The U.S. Open is feeling the heat today — not just because this year's tournament has been dogged by crushing humidity and dangerous temperatures near 100 degrees Fahrenheit, but because of a code violation many are flagging as sexist.
The incident in question occurred between the second and third sets of a women's match on Tuesday. French player Alizé Cornet, who is ranked 31st in the world among professional female players, was returning to the court after a 10-minute heat break in the locker room, when she realized that the fresh shirt she had just changed into was on backwards. Cornet quickly turned away from the cameras, pulled the shirt over her head (while her black sports bra remained in place) and righted the situation. It reportedly took less than 15 seconds.
Seems simple enough, right? Wrong.
When Cornet turned back toward Center Court, the chair umpire shocked her — and scores of stunned fans — by serving her up with a code violation for unsportsmanlike conduct. "Not fair. Not right," one outraged fan said on Twitter. "The double standard here is DEAFENING," another wrote.
The Women's Tennis Association (WTA) rules stipulate that female players are not permitted to change their clothing while on the court, but must instead do so in a dressing room. Male players, on the other hand, regularly pull their shirts off and switch them on the court when changing ends.
And in the oppressive heat at Arthur Ashe Stadium this week, many prominent male players, like Roger Federer and Novak Djokovic, even took it a step further by sitting on the sidelines without their shirts on for prolonged periods of time.
This is just the latest example of gender inequalities in professional sports, coming almost immediately on the heels of the controversy over, which she said she wore for medical reasons. And now, many tennis fans are hoping it'll serve as a sort of "break point" for the sport's governing body.
Judy Murray, mother of the former top male player in the world, Andy Murray, was even among those who took to Twitter in outrage.
In fact, the sport's Extreme Heat Policy itself borders on sexism. The 10-minute break offered between the third and fourth sets of a match in instances of extreme heat is generally only extended to women. This week, however, the temperatures in Flushing Meadows, New York, were so extreme that officials made an exception.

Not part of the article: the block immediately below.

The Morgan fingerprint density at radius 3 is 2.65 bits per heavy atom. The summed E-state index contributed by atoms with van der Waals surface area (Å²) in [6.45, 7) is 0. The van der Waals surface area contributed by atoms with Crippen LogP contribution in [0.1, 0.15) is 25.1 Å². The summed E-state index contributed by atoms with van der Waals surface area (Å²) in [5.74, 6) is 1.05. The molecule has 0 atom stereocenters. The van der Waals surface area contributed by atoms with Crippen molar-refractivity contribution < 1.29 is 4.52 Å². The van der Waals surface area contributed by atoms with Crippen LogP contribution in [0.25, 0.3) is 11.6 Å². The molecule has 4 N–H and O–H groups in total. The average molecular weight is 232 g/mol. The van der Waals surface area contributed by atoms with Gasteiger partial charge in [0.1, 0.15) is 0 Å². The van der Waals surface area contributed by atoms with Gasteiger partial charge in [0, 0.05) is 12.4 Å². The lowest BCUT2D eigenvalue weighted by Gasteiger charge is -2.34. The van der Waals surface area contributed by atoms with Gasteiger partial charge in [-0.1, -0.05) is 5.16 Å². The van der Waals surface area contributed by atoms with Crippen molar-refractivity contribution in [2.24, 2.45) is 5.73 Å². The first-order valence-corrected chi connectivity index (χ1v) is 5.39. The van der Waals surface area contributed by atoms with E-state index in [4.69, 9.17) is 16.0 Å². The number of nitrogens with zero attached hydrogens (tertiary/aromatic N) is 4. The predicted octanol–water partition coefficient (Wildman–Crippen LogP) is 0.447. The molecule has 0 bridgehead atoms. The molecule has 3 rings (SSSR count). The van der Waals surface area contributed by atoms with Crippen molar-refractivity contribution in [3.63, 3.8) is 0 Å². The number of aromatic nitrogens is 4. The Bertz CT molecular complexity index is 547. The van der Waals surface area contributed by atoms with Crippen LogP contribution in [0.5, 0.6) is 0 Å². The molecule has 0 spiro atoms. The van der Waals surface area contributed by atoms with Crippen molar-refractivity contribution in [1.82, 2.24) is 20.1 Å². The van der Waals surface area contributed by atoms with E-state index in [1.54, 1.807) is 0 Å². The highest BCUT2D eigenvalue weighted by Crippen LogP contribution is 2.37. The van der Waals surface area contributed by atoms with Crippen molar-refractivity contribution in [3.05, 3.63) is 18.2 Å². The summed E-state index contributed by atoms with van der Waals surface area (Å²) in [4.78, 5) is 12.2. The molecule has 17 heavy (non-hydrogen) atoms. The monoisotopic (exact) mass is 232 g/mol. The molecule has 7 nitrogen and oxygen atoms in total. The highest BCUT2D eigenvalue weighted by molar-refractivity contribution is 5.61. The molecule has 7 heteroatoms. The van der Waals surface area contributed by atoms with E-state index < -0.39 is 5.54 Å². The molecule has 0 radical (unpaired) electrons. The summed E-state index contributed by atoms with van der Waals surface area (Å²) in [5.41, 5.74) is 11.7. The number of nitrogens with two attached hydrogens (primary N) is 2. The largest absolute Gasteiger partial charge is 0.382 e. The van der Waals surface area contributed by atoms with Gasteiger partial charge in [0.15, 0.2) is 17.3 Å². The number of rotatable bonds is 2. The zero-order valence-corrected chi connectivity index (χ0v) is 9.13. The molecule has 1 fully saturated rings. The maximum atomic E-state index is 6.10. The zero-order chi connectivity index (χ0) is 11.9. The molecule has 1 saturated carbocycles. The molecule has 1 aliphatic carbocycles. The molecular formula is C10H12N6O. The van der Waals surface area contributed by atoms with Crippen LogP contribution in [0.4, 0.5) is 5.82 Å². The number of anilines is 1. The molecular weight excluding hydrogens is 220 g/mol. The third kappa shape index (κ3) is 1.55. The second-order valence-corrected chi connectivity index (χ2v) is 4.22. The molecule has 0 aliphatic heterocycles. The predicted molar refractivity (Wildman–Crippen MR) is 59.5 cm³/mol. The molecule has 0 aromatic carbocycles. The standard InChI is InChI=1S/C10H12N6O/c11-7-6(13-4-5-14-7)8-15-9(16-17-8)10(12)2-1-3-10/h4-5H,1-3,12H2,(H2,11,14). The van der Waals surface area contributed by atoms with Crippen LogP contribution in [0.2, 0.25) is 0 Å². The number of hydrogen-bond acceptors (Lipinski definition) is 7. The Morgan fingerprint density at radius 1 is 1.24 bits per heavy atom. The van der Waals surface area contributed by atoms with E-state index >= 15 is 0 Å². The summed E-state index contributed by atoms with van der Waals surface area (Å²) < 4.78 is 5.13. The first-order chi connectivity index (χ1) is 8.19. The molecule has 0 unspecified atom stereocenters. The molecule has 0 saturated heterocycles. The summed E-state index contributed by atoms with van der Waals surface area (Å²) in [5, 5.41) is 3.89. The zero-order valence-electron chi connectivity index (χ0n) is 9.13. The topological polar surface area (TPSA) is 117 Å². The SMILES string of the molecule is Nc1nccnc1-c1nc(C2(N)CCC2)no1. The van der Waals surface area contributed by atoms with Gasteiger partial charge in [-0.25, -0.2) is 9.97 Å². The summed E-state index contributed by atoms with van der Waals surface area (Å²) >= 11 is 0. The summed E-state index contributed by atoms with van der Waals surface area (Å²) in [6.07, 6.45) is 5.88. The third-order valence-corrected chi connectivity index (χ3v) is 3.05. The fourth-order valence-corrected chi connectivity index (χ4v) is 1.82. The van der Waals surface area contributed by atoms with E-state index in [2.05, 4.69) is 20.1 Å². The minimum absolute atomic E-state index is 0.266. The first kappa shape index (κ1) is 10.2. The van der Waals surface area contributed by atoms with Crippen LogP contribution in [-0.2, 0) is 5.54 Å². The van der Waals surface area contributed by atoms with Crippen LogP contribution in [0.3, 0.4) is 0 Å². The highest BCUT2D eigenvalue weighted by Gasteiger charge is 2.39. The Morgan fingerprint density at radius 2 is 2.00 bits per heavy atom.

"Upon the recommendation of the U.S. Open medical team, the Extreme Heat Policy will be implemented immediately for men's matches," the USTA said in a statement.
The very existence of the discrepancy, however, seems to imply that female players are somehow more fragile than their male counterparts.
And separate from the sexism on the books is the issue of double standards in the enforcement of discipline after players are cited for unseemly conduct. That problem seems to exist along gendered lines in more sports than just tennis.
Take the issue of trash talking, for example. In men's sports, it is rampant, expected and almost glorified. In fact, for some male athletes like Conor McGregor and Draymond Green, it's become an intregal part of their persona. But when Hope Solo called the Swedish national team "" after a heated Women's World Cup match, however, she was banned from U.S. soccer.
Male athletes have done far worse and are still allowed to return. Numerous NFL players, like Ray Lewis, have weathered controversies over child abuse, dog fighting and even a murder case, returning to multi-million dollar contracts and, in the case of Lewis, being inducted into the Hall of Fame. Milwaukee Brewers pitcher Josh Hader recently received a warm ovation from fans when he returned to the mound after his years-old surfaced during the All-Star Game. Floyd Mayweather Jr. remains the highest paid athlete in the world, cashing in hundreds of millions of dollars for a , despite repeated domestic abuse charges., and
In the case of Alizé Cornet, the WTA has now responded with a statement standing up for the player. "The code violation that USTA handed to Alize Cornet during her first round match at the U.S. Open was unfair and it was not based on a WTA rule, as the WTA has no rule against a change of attire on court. The WTA has always been and always will be a pioneer for women and women's sports. This code violation came under the Grand Slam rules and we are pleased to see the USTA has now changed this policy. Alize did nothing wrong," the group said.
The USTA, too, has now released a statement in the hopes of clarifying the situation.
"All players can change their shirts while sitting in the player chair. This is not considered a code violation," it reads.
"We regret that a code violation was assessed to Miss Cornet yesterday. We have clarified the policy to ensure this will not happen moving forward. Fortunately, she was only assessed a warning with no further penalty or fine.
"Female players, if they choose, may also change their shirts in a more private location close to the court, when available."